A clear danger to girl-child education and public morality was recently identified in Lagos. The culture of female sexual molestation and outright rape, which has been on the rise in the country in recent times, has been reported to have taken root in some Lagos secondary schools, especially those on the Island.

This troubling development hit the state in bold relief some days ago as two male students of Ireti Grammar School, in what has been described in some quarters as a secondary school graduation ritual, chased two female students of Falomo Senior High School to the back of an office, and attempted to rape them in broad daylight.

The sad incident, which took place after the students completed their Senior School Certificate Examination (SSCE), was in the full glare of other excited students who cheered the aspiring rapists on, and even prepared to take pictures with their phones, as the errant boys cut one of the girls’ skirts with a pair of scissors and climbed on her.

But for the quick intervention of a brave, public-spirited worker in a nearby office who saw what was going on, and pulled the boy off the girl, the girl would have suffered a most ignoble violation of her body, in full public glare! This most despicable, end-of-school tradition is said to have been going on in some schools for as long as many can recall.

We strongly condemn this bestial, end-of-examinations ritual. It is a reprehensible practice that should not even be mentioned in any decent society.

We commend the worker who stopped the rape and alerted the public to the incident on social media. A number of female students were also reported to have admitted being raped by fellow students in similar circumstances.

We commend the Lagos authorities and the police for arresting and charging the male students involved in this incident to court. It is important that the incident is thoroughly investigated, and the offenders brought to justice, if they are found guilty of this allegation.

It has, however, become pertinent to ask the following questions: What, for instance, has happened to our public morality and what is the fate of our nation in the hands of misguided youngsters who are the future of the nation? Where have the school authorities and officials of the state Ministry of Education been? Where are the parents of these child perverts? And indeed, where are our police and other security agencies? It is unbelievable that schoolgirls are being raped with impunity at the nation’s famed “Centre of Excellence”.

What the two male students who have since been charged to court attempted to commit is rape, and the law is very clear on this. Section 357 of the Criminal Code Act (Cap. 77. LFN. 1990) provides that “Any person who has unlawful carnal knowledge of a woman or girl, without her consent, or with her consent, if the consent is obtained by force or by means of threats or intimidation of any kind, or by fear of harm or by means of false and fraudulent representation as to the nature of the act, or, in the case of a married woman, by impersonating her husband, is guilty of an offence which is called rape.” And the penalty is life imprisonment, which normally amounts to 14 years in jail without the option of a fine. With rape cases too, once the alleged culprit has attained the age of 12 years, such is deemed legally liable.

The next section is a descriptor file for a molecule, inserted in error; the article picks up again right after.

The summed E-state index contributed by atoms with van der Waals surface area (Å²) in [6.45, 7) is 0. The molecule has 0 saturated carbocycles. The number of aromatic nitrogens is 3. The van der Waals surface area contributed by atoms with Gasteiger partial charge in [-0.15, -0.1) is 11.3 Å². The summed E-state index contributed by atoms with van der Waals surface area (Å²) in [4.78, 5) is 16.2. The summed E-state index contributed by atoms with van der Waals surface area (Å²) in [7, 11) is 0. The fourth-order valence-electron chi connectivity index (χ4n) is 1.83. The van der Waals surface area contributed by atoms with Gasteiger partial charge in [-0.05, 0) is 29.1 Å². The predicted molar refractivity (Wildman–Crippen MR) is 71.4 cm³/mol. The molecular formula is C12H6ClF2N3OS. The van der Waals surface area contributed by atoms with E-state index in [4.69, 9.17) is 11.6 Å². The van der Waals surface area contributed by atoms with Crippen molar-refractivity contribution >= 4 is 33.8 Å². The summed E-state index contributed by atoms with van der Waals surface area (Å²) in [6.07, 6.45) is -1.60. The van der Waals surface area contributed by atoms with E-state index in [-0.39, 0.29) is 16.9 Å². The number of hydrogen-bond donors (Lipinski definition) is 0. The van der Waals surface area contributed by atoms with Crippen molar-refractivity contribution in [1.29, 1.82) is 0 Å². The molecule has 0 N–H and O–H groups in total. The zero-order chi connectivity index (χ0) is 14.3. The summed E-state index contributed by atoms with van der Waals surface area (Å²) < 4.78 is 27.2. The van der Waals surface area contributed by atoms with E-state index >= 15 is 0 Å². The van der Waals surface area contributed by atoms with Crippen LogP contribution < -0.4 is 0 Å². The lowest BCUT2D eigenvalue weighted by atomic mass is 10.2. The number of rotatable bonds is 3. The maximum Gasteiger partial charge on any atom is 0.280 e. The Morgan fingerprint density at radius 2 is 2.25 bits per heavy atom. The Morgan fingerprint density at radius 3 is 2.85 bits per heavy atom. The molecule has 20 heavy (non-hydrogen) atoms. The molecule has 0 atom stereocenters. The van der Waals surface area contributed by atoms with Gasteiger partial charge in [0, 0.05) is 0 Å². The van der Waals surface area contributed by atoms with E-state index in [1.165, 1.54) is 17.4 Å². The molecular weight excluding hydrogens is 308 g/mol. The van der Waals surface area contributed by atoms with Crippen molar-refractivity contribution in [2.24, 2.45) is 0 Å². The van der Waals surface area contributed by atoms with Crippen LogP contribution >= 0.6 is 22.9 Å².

As has been the case particularly in many societies, it is possible that the dastardly tradition has subsisted because rape is often not reported enough because of the stigma usually associated with it. Many victims would rather keep quiet and suffer in silence than admit to anyone that they have been victims. This attitude is changing for the better and must, indeed, change. Rape is an affront to the victim and the society at large. It must be promptly reported and dealt with in any society that desires progress and wholesome development.

This is why the state authorities must go the extra mile to make this incident a test-case for the campaign against rape in the state and the country at large. This should be with a view to conveying the message that such impunity would not be tolerated, especially among our youth who are the future of the country. The schools where this kind of infraction has been going on for years without it being reported must also answer for it. The school authorities, all considered, cannot absolve themselves of complacency and duplicitous acquiescence on this matter.

There is a reason they were put in authority over those schools and they cannot in good conscience abdicate that responsibility.

If they had promptly discharged their responsibility by reporting to the police and their supervisors in the Ministry of Education the very first time incidents of this nature occurred, the criminal tradition could have been nipped in the bud.

Even now, it will be necessary to know what they did about reported incidents, including the latest one. This latest incident signposts a total breakdown of law and order, and the moral failings of the society. There is no mediation for this, and the matter must be taken up with all the seriousness that it deserves.

We also need to ask what happened to wholesome education and extra-curricular activities in our schools? Gone appear to be the days when secondary school students took great pride in belonging to debating and literary clubs, Man-o-War, Girl Guides, Boy Scouts and the like. Nowadays, cultism, terror and rape gangs and such other anti-social groups are on the rise among our youths. Everything that is necessary should be done to stop these untoward activities and bring our youths back on the right track.